Nashville State Opens Health and Humanities Building with Unique Sept. 20 Event
Nashville State Community College invites the Nashville community to attend a unique Grand Opening celebration of its newest building, the Health and Humanities Building (H-Building), on Tuesday, September 20, 2016, starting at 10:30am. The H-Building is located on the north side of the Main Campus at 120 White Bridge Road.
The Grand Opening will begin with a 10:30 Ribbon Cutting ceremony featuring Mayor Megan Barry, Nashville State Dean Patricia Armstrong, and Nashville State alumnus/Foundation Board Chair Joey Hatch, Executive Vice President of Skanska. Following the ceremony, guests will be able to experience the learning opportunities of the new building. Highlights will include demonstrations by fine arts and nursing students, the opening of Roy “Futureman” Wooten’s art exhibition Chevalier: To Play and To Fight in the Art Gallery, the unveiling of a new painting by Nashville artist James Threalkill celebrating Nashville State, and a tour of the building led by architect Michael Speck.
The Health and Humanities Building, affectionately known on campus as “the H-Building,” houses the College’s Nursing Program and the fine arts departments, as well as the Nashville State Foundation offices. Grand Opening guests will be able to enjoy performances from NSCC students as well as tour the Art Gallery, the 300-seat Theater, the smaller Black Box Theater, the Music suite of practice and performance rooms, the Wellness Center, and the Nursing Division, which occupies the entire third floor with designated web-enhanced classrooms and two Simulation/Skills Labs with hospital equipment for experiential learning.
Director of Nursing Cynthia Waller, PhD, RN, MSN, explains how the new building affects the nursing program. “We are training our nursing students with the most up-to-date equipment inboth the simulation lab and the classroom. Having the right technology means that our nursing graduates are well prepared to care for patients immediately upon graduation.”
Dean Patricia Armstrong believes that the new building is a critical piece of Nashville State’s role in the community. “This building changes the perception of what community college means by providing a state-of-the-art space for our health and humanities programs to flourish. We believe that visitors to the Nashville State campus will come away with a renewed vision of what our campus offers to students and how we can help them succeed.”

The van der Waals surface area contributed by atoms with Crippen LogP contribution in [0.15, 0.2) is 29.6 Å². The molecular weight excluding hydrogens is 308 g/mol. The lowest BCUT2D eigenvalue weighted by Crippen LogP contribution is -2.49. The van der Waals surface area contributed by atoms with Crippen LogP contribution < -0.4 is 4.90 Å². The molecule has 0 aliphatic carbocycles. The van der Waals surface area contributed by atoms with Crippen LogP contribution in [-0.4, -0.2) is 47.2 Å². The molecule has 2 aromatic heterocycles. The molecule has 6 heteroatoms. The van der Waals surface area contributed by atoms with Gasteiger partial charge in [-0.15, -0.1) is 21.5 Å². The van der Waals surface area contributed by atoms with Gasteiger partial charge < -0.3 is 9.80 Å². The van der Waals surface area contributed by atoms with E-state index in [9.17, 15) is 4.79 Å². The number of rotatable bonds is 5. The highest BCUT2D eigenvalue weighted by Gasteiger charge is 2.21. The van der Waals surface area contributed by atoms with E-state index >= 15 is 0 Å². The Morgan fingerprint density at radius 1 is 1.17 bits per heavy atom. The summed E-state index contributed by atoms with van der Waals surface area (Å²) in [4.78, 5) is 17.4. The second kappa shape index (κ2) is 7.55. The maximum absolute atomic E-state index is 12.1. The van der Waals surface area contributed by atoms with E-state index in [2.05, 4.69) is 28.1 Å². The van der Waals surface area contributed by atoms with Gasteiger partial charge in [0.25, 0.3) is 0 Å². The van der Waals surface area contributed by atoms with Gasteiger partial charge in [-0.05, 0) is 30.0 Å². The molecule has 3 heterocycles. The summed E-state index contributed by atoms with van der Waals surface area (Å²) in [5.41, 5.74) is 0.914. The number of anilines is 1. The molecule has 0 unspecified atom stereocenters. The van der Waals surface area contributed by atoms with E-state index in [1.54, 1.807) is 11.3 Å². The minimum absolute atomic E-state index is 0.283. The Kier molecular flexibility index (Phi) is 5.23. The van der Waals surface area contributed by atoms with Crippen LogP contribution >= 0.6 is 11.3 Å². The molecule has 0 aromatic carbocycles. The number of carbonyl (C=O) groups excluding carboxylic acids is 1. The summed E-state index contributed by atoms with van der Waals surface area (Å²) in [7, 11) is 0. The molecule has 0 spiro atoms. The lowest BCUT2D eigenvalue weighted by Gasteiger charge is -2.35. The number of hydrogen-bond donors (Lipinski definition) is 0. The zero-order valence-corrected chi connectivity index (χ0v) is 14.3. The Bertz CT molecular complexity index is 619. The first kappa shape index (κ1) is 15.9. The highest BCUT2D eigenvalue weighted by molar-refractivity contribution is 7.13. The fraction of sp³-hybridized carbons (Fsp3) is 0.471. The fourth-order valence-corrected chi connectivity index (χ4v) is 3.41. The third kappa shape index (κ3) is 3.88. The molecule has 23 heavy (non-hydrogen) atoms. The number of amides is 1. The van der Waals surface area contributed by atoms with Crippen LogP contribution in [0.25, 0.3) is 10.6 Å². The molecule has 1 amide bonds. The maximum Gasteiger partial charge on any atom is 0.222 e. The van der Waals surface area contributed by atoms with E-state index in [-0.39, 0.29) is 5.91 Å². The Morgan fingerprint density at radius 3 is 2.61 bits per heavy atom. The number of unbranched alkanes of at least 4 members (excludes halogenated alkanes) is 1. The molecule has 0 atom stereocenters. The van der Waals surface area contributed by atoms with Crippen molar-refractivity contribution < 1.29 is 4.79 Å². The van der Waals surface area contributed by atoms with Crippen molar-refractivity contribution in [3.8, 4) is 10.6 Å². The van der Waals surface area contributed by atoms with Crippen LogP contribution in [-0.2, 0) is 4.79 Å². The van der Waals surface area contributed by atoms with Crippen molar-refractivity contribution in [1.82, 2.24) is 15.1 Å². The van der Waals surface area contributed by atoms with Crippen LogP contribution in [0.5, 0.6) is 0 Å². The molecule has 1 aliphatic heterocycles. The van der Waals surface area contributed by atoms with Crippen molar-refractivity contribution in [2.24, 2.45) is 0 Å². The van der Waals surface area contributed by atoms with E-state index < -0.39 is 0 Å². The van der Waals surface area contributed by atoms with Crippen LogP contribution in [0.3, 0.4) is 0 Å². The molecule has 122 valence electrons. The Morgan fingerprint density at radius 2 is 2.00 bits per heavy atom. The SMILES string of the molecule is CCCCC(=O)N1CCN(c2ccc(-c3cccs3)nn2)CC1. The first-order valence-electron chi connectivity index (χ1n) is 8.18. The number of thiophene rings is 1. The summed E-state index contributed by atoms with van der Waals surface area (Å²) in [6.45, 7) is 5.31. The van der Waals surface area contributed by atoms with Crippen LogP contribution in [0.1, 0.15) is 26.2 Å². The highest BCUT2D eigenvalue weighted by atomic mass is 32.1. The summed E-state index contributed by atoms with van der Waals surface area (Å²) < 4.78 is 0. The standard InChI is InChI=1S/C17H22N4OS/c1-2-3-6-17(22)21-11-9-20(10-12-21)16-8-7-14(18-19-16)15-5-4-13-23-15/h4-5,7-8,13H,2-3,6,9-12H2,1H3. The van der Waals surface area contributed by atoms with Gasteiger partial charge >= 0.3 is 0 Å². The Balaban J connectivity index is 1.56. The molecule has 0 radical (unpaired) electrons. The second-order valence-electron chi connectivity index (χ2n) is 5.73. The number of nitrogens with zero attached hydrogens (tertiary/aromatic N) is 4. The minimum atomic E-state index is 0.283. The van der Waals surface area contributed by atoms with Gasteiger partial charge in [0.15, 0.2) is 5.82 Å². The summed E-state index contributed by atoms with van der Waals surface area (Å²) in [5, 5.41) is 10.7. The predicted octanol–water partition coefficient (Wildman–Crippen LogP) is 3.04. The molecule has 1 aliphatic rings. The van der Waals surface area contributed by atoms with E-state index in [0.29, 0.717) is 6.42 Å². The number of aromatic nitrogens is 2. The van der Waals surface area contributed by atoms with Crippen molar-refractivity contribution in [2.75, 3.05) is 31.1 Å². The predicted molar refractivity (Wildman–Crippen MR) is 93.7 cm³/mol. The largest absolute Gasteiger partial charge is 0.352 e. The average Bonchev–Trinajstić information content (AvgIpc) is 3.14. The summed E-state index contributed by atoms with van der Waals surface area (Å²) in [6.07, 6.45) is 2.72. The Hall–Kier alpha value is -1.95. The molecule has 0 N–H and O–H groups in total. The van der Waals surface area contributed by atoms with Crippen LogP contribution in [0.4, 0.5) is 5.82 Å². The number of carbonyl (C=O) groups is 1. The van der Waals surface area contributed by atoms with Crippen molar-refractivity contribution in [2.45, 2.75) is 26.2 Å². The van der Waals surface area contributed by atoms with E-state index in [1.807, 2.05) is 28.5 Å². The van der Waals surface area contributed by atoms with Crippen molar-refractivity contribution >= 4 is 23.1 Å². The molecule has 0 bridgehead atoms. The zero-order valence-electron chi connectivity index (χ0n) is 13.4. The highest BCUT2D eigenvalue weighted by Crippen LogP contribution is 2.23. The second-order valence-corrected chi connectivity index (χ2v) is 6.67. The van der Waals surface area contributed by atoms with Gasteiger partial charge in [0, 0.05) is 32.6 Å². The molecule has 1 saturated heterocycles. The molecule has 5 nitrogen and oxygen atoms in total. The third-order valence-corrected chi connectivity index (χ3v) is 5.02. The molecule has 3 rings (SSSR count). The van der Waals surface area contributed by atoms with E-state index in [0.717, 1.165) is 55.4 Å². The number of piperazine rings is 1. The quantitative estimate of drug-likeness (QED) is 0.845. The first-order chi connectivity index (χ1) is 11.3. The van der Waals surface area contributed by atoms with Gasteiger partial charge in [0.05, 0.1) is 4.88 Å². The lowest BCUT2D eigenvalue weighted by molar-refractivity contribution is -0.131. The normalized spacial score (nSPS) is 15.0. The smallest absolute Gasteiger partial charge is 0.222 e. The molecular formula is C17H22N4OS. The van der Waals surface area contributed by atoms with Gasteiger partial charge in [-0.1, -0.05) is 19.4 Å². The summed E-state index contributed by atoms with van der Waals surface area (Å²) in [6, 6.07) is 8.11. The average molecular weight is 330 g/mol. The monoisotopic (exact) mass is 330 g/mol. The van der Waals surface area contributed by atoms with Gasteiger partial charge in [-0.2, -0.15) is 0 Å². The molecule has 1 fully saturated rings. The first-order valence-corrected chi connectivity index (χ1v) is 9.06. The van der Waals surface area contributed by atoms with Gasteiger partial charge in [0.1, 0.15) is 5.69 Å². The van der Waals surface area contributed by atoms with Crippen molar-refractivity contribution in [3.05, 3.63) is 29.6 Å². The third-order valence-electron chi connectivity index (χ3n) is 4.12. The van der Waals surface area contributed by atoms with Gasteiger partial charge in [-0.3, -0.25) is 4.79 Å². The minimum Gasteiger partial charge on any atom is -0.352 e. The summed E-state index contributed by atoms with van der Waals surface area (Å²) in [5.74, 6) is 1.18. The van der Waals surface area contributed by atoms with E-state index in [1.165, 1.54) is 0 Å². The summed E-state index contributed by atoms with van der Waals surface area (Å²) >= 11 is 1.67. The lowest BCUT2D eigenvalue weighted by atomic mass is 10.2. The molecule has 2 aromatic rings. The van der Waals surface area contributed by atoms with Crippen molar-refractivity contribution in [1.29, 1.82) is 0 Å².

To RSVP for the Grand Opening, email Karin.Weaver@nscc.edu.
Nashville State is currently accepting students for the Spring Term. To register or get more information, visit www.nscc.edu or call the Admissions Office at (615)353-3215.
Nashville State Community College is a two-year institution, serving Davidson, Cheatham, Dickson, Houston, Humphreys, Montgomery, and Stewart Counties. Our mission is to provide comprehensive educational programs and partnerships, exemplary services, an accessible, progressive learning environment, and responsible leadership to improve the quality of life for the community it serves. Nashville State Community College is a TBR institution and complies with nondiscrimination laws: TItle VI, Title IX-Section 504 and the ADA. For more information, please visit www.nscc.edu.
James Threalkill is a Nashville artist whose endeavors have received national recognition. Collaborating with artist Michael McBride and Metro Nashville school teachers Gracie Porter, Claudette Mitchell and Patricia Cousins, they developed a groundbreaking children’s book series titled Visions: African American Experiences, which was featured on the television program “Sesame Street.” Threalkill’s artwork has also been featured in international films and television series including “Snow Dogs” with Cuba Gooding, Jr. and James Coburn, “The Jamie Foxx Show” and “Living Single.”
Roy “Futureman” Wooten is an inventor, musician, and composer. He is a percussionist and founding member of the jazz quartet Béla Fleck and the Flecktones, along with banjoist Béla Fleck, harmonicist Howard Levy, and Roy’s brother, electric bass virtuoso Victor Wooten. Both Roy and Victor Wooten are involved with the Nashville State Music Department.